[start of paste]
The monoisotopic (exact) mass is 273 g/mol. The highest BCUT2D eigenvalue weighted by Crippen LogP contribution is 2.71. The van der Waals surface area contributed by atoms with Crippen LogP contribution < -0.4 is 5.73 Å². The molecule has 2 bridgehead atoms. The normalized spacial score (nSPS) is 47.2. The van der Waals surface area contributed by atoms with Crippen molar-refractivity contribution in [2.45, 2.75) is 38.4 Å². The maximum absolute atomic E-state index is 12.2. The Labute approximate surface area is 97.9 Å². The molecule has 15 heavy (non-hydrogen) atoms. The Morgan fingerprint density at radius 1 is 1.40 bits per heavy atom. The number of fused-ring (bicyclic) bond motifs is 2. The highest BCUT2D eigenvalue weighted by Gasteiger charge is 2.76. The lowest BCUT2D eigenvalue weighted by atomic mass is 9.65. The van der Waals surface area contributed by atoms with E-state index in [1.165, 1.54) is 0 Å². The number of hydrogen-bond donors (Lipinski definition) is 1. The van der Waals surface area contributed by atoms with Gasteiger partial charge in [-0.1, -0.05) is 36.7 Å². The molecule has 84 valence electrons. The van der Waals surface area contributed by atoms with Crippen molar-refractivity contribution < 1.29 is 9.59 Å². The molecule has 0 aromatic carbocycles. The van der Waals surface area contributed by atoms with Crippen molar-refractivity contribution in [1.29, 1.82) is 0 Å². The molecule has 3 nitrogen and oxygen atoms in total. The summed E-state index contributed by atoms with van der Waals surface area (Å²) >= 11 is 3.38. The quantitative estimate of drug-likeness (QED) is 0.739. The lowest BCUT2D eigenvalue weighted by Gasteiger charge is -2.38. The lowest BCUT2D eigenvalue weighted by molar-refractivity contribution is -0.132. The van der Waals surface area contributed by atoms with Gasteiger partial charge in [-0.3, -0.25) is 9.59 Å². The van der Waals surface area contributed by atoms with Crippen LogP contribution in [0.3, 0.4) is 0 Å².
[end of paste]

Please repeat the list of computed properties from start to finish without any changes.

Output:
The monoisotopic (exact) mass is 273 g/mol. The highest BCUT2D eigenvalue weighted by Crippen LogP contribution is 2.71. The van der Waals surface area contributed by atoms with Crippen LogP contribution < -0.4 is 5.73 Å². The molecule has 2 bridgehead atoms. The normalized spacial score (nSPS) is 47.2. The van der Waals surface area contributed by atoms with Crippen molar-refractivity contribution in [2.45, 2.75) is 38.4 Å². The maximum absolute atomic E-state index is 12.2. The Labute approximate surface area is 97.9 Å². The molecule has 15 heavy (non-hydrogen) atoms. The Morgan fingerprint density at radius 1 is 1.40 bits per heavy atom. The number of fused-ring (bicyclic) bond motifs is 2. The highest BCUT2D eigenvalue weighted by Gasteiger charge is 2.76. The lowest BCUT2D eigenvalue weighted by atomic mass is 9.65. The van der Waals surface area contributed by atoms with E-state index in [1.165, 1.54) is 0 Å². The number of hydrogen-bond donors (Lipinski definition) is 1. The van der Waals surface area contributed by atoms with Gasteiger partial charge in [-0.1, -0.05) is 36.7 Å². The molecule has 84 valence electrons. The van der Waals surface area contributed by atoms with Crippen molar-refractivity contribution < 1.29 is 9.59 Å². The molecule has 0 aromatic carbocycles. The van der Waals surface area contributed by atoms with Crippen molar-refractivity contribution in [1.29, 1.82) is 0 Å². The molecule has 3 nitrogen and oxygen atoms in total. The summed E-state index contributed by atoms with van der Waals surface area (Å²) >= 11 is 3.38. The quantitative estimate of drug-likeness (QED) is 0.739. The lowest BCUT2D eigenvalue weighted by Gasteiger charge is -2.38. The lowest BCUT2D eigenvalue weighted by molar-refractivity contribution is -0.132. The van der Waals surface area contributed by atoms with Gasteiger partial charge in [-0.3, -0.25) is 9.59 Å². The van der Waals surface area contributed by atoms with Crippen LogP contribution in [0.3, 0.4) is 0 Å².